Winners and losers from Selection Sunday

The bracket is officially out, and the next 90 hours or so will be spent going over matchups, Cinderellas, Final Four teams and national title predictions. But before we start making picks, we still have time for one more look back at the NCAA tournament field. Who was the happiest and the most upset on Selection Sunday?


December's best teams

Back in December, Oklahoma and Arizona State were two of the best teams in the country. Trae Young and the Sooners were perhaps the biggest story in the sport, while Arizona State defeated Xavier and Kansas away from home. Then the bottom fell out on both teams. Oklahoma won just two games since the end of January, and we'll discuss the Sun Devils' collapse below. Since the committee went away from including the final 10 to 12 games as a metric, it has maintained that a team's complete body of work is what matters. Sunday's results showed that.

North Carolina and Michigan State

It's not a huge deal, but the committee evidently had North Carolina and Michigan State ranked higher than their in-state rivals on its 1-68 list. Only North Carolina or Duke could play its first- and second-round games in Charlotte, North Carolina, after Virginia was sent there. And only Michigan or Michigan State could play its first- and second-round games in Detroit, after Purdue was sent there. Each top-four seed has its own pod, and each location can host only two four-team pods. The result? Duke got shipped to Pittsburgh, while Michigan will open up in Wichita, Kansas.


Villanova was the No. 2 overall seed in the bracket, but the Wildcats were treated like the overall top seed. Virginia was given a potential Arizona or Kentucky matchup in the Sweet 16, while Kansas has Michigan State or Duke waiting on the other side of the region. Meanwhile, Purdue (the 2-seed in Villanova's region) is a favorable matchup for Villanova, and West Virginia and Wichita State (the Wildcats' potential Sweet 16 opponents) have had their fair share of struggles this season.


As the final team in the field, according to committee chair Bruce Rasmussen, the Orange made it in despite going just 4-8 against Quadrant 1 teams and 7-11 against Quadrants 1 and 2 competition. Perhaps the biggest thing in Syracuse's favor is its quality numbers in the traditional metrics: RPI, strength of schedule and nonconference strength of schedule. Waiting for them in Dayton will be a struggling Arizona State team.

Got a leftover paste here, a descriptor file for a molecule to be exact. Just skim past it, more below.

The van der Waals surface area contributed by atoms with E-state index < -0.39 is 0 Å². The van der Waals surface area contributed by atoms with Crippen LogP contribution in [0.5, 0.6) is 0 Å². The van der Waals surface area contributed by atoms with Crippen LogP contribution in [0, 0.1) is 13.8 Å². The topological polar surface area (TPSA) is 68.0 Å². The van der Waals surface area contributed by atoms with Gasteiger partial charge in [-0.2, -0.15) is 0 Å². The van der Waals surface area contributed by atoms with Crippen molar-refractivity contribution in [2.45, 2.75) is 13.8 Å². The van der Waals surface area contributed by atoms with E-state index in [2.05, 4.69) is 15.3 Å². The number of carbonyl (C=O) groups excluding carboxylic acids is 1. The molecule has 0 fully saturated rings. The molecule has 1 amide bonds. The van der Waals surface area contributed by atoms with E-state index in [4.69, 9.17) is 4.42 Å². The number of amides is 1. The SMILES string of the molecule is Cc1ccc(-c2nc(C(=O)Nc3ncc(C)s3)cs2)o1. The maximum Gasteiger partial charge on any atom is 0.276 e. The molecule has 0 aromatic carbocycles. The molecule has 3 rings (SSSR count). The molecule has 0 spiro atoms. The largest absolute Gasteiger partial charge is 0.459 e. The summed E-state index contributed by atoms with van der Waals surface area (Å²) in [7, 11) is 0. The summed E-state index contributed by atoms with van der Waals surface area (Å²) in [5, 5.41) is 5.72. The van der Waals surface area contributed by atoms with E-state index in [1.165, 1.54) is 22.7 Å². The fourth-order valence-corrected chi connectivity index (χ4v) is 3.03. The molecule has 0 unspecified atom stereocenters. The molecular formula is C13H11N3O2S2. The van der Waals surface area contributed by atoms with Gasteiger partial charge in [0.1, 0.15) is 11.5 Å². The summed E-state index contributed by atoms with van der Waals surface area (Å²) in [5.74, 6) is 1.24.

Hurley family

Holiday dinners at the Hurley residence could have been awkward had things gone a different way on Sunday. However, coach Bobby Hurley and Arizona State got into the NCAA tournament -- not missing out, despite coach Dan Hurley and Rhode Island's loss to Davidson shrinking the at-large field by one team. Arizona State lost five of its final six games and went 8-10 to finish ninth in a down Pac-12, but the Sun Devils made it to Dayton and the First Four.


Bonzie Colson

Rasmussen said after the field was announced that Notre Dame was the final team out of the field -- meaning Davidson's win over Rhode Island on Sunday afternoon did in the Irish. At the end of the day, Colson's injury -- and 15-game absence -- was too much for the Fighting Irish to overcome. Had they been able to reverse the results of close losses to North Carolina, Louisville and Virginia Tech while Colson was sidelined, Mike Brey's team would be dancing.

FBI-connected teams?

Maybe this is a conspiracy theory, but three of the biggest teams left out of the field -- Louisville, Oklahoma State and USC -- were connected to the FBI investigation in September. Take it a step further and one could make the case that Arizona and/or Auburn -- also involved in the investigation -- are seeded lower than expected. Maybe it was purely based on credentials, but it's certainly something to think about.


Here's what Virginia received as a present for being the overall No. 1 seed in the bracket: a potential Sweet 16 date with Arizona or Kentucky, two of the hottest and most talented teams in the country. Both teams are coming off conference tournament titles, and both teams possess significantly more NBA-bound players than Virginia. Waiting on the other side of the bracket could be Cincinnati, a team not afraid of slowing it down and getting in the mud with the Cavaliers. If Virginia is going to get over the hump and reach the Final Four, it will have certainly earned it.


Middle Tennessee and Saint Mary's were bounced earlier than expected from their conference tournaments, and it cost them. Middle Tennessee, after starting 24-5 in the regular season, lost its season finale at home to Marshall and then was bounced in the Conference USA tournament by Southern Miss in overtime. Meanwhile, Saint Mary's pinned its entire at-large résumé on a win at Gonzaga after losing in the West Coast Conference semifinals to BYU. It wasn't enough for the Gaels. The committee did not buy into these gaudy-but-mostly-empty records.

Southern California

It remains to be seen whether USC knew it needed to win the Pac-12 final against Arizona on Saturday to make the NCAA tournament, but the committee made it fairly clear by leaving the Trojans out of the field -- and not even as the first team out. In retrospect, it should have been somewhat obvious. USC's best wins were over Middle Tennessee and New Mexico State. The Trojans were swept by UCLA, lost to Arizona State and also lost twice to Arizona. Finishing second in the Pac-12 wasn't enough.

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